3Department of Environmental and Occupational Health, National Cheng Kung University Medical College, Tainan, Taiwan
4Graduate Institute of Neuroscience, Taipei Medical University, Taipei, Taiwan
5Department of Applied Chemistry, Chung Shan Medical University, Taichung 402, Taiwan
|Correspondence: *Ya-Yun Lai: firstname.lastname@example.org and
Correspondence: *Yuan-Soon Ho: email@example.com
Antrodia camphorata (A. camphorate, AC), also called A. cinnamomea, is composed of fruiting bodies, mycelium and spores. It is a parasitic fungus that only grows on the inner heartwood wall of Cinnamomum kanehirai Hay (Lauraceae). AC has been used in traditional Chinese medicine to treat food and drug intoxication, diarrhea, abdominal pain, hypertension, pruritis (skin itch) and liver cancer; however, its biological activities have not been meaningfully investigated to date. Recent studies have demonstrated that AC induces significant apoptosis of HL-60 leukemia cells but not of cultured human endothelial cells . Another study demonstrated that AC extracts may be used as an adjuvant anti-tumor agent for human hepatoma cells (C3A and PLC/PRF/5), which are resistant to most other anti-tumor agents. Anti-tumor effects were assessed by monitoring tumor growth and the survival rate of xenograft nude mice after combined therapy with several anti-tumor agents .
Colon cancer affects 50–60 of every 100 000 people in North America and is the second most common cause of cancer-related death, after lung cancer . The current set of options for treating human colon cancer are limited to surgical resection, general chemotherapy, gene therapy and radiation therapy [4–6]. Therefore, investigators continue to search for new therapeutic strategies such as adjuvant therapies . One approach, as explored in this study, seeks to identify medicinal agents that are capable of arresting the cell cycle and/or activating the cellular apoptotic response in cancerous cells. Our results demonstrate that 4,7-dimethoxy-5-methyl-l,3-benzodioxole (SY-1), isolated from dried fruiting body samples of AC, significantly inhibited the proliferation of COLO 205 cells through G0/G1 cell-cycle arrest and apoptosis. We show that SY-1 inhibits the anchorage-independent proliferation of human COLO 205 tumor cells in soft agar colony formation assays. Our results highlight the molecular mechanisms of the anti-tumor effects as mediated by SY-1.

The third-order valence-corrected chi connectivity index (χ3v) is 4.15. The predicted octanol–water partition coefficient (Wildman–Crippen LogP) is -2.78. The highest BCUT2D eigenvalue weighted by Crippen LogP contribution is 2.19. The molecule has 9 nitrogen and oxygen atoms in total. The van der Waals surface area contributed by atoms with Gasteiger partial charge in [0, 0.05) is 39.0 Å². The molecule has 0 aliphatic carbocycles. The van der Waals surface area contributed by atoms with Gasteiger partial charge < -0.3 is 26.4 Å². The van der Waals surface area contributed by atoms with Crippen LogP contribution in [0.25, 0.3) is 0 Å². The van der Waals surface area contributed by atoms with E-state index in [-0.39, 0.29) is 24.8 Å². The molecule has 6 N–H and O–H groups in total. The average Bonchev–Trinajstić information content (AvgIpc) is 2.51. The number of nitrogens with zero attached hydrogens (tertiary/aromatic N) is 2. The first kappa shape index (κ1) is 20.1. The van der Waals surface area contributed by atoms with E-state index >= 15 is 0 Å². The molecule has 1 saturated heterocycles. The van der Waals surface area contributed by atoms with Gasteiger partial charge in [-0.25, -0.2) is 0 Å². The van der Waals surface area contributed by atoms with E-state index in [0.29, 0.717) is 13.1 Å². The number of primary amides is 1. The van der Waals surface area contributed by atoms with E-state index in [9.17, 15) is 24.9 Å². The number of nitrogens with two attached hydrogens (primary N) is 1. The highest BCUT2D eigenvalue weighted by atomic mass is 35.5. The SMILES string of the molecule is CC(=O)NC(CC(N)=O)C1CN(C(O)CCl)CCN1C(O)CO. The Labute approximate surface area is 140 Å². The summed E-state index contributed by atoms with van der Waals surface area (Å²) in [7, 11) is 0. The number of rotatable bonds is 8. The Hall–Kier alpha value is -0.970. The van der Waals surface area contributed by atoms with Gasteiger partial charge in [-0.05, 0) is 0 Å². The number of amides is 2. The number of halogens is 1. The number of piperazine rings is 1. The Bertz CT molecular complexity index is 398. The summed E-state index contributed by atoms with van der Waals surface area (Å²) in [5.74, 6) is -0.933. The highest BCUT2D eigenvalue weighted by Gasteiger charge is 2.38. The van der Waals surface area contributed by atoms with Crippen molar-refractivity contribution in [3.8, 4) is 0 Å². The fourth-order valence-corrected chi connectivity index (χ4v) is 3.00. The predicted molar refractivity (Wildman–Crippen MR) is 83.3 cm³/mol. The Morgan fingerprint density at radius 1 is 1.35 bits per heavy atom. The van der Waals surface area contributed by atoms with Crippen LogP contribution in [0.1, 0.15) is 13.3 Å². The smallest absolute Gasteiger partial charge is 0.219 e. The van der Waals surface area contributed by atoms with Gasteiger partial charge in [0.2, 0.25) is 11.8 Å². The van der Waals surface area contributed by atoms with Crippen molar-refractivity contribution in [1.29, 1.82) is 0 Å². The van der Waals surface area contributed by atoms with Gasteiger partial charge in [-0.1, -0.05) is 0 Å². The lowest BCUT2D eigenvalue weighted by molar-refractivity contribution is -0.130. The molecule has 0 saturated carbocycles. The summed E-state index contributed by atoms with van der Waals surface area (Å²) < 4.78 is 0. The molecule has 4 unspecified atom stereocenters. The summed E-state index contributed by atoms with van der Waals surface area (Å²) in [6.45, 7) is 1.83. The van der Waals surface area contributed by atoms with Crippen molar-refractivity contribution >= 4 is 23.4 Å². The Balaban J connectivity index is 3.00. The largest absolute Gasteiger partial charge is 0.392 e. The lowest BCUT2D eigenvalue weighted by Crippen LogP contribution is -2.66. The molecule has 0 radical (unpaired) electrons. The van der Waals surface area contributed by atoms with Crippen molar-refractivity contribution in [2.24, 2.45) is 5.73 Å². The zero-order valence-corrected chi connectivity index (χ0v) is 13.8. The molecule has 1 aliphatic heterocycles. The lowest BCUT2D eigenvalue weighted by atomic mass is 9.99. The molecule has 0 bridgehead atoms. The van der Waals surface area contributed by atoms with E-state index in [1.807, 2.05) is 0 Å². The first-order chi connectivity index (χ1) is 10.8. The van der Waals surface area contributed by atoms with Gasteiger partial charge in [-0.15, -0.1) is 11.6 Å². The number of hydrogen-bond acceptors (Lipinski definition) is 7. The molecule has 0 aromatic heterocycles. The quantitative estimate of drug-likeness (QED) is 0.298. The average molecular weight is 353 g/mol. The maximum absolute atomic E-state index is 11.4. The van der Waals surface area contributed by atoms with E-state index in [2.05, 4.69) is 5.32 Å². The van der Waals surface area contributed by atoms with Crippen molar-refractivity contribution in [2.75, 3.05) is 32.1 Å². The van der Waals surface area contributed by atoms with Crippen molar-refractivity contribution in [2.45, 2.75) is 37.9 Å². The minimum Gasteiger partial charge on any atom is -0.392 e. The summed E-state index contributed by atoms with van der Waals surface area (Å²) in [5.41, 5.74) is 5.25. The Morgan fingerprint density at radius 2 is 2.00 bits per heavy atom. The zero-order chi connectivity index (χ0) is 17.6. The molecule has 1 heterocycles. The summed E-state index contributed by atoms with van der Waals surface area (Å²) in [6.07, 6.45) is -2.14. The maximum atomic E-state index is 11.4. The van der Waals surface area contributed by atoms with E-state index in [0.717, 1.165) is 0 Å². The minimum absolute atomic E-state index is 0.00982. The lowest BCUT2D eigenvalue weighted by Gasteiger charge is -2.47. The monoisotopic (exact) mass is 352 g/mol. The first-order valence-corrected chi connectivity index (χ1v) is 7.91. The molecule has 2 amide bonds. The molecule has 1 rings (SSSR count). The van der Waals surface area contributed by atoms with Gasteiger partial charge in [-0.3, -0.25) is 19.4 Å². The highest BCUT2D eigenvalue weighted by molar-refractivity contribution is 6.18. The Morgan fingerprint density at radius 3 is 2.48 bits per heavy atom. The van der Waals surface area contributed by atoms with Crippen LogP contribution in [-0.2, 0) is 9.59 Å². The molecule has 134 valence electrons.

As shown in Figure 1(a), fruiting body samples were obtained from three different AC sources. Sample a, designated YS-187, was a gift from Yusheng Co., Ltd (Taichung, Taiwan). Sample b was purchased from Shinyi, Nantou County, Taiwan. Sample c, a strain of the fungus A. camphorota (BCRC-36795), was purchased from the Food Industry Research and Development Institute (FIRDI), HsinChu County, Taiwan.
AC (BCRC-36795) was inoculated in a culture medium of potato dextrose agar composed of 0.4% diced potato extract, 2% glucose and 1.5% agar in distilled water. The whole medium was shaken at 28 ± 1°C in darkness, using a 100-rpm rotary shaker for 14 days. The culture broth was collected and evaporated under reduced pressure. The precipitated residue (fruiting body samples of AC) was lyophilized at −80°C.